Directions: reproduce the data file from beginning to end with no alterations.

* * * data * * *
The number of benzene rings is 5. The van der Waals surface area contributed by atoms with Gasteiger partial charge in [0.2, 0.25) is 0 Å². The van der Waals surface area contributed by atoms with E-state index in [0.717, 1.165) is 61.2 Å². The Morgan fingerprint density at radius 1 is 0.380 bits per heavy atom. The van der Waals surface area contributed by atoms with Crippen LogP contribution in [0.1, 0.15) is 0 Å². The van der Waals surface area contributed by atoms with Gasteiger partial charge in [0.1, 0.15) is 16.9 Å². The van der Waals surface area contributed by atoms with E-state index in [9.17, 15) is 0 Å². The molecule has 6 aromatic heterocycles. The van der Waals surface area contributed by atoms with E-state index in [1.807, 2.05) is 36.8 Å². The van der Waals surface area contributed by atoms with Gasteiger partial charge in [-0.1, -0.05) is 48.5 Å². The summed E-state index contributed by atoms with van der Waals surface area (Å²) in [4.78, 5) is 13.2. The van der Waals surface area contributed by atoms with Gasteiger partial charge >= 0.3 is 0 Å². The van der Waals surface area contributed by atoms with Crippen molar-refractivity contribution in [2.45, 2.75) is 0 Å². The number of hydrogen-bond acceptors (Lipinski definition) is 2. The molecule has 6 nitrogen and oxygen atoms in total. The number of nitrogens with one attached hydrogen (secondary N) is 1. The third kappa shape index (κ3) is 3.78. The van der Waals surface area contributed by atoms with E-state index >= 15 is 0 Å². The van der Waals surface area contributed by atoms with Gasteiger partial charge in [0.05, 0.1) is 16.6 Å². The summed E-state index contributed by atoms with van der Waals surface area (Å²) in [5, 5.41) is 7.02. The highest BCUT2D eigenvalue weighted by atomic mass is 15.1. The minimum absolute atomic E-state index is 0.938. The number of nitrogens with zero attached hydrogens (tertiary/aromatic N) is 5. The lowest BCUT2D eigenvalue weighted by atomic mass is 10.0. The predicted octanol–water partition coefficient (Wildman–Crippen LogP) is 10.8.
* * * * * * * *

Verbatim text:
The number of benzene rings is 5. The van der Waals surface area contributed by atoms with Gasteiger partial charge in [0.2, 0.25) is 0 Å². The van der Waals surface area contributed by atoms with E-state index in [0.717, 1.165) is 61.2 Å². The Morgan fingerprint density at radius 1 is 0.380 bits per heavy atom. The van der Waals surface area contributed by atoms with Crippen LogP contribution in [0.1, 0.15) is 0 Å². The van der Waals surface area contributed by atoms with Gasteiger partial charge in [0.1, 0.15) is 16.9 Å². The van der Waals surface area contributed by atoms with E-state index in [9.17, 15) is 0 Å². The molecule has 6 aromatic heterocycles. The van der Waals surface area contributed by atoms with E-state index in [1.807, 2.05) is 36.8 Å². The van der Waals surface area contributed by atoms with Gasteiger partial charge in [-0.1, -0.05) is 48.5 Å². The summed E-state index contributed by atoms with van der Waals surface area (Å²) in [4.78, 5) is 13.2. The van der Waals surface area contributed by atoms with Gasteiger partial charge >= 0.3 is 0 Å². The van der Waals surface area contributed by atoms with Crippen molar-refractivity contribution in [2.45, 2.75) is 0 Å². The number of hydrogen-bond acceptors (Lipinski definition) is 2. The molecule has 6 nitrogen and oxygen atoms in total. The number of nitrogens with one attached hydrogen (secondary N) is 1. The third kappa shape index (κ3) is 3.78. The van der Waals surface area contributed by atoms with E-state index >= 15 is 0 Å². The van der Waals surface area contributed by atoms with Gasteiger partial charge in [0.05, 0.1) is 16.6 Å². The summed E-state index contributed by atoms with van der Waals surface area (Å²) in [5, 5.41) is 7.02. The highest BCUT2D eigenvalue weighted by atomic mass is 15.1. The minimum absolute atomic E-state index is 0.938. The number of nitrogens with zero attached hydrogens (tertiary/aromatic N) is 5. The lowest BCUT2D eigenvalue weighted by atomic mass is 10.0. The predicted octanol–water partition coefficient (Wildman–Crippen LogP) is 10.8.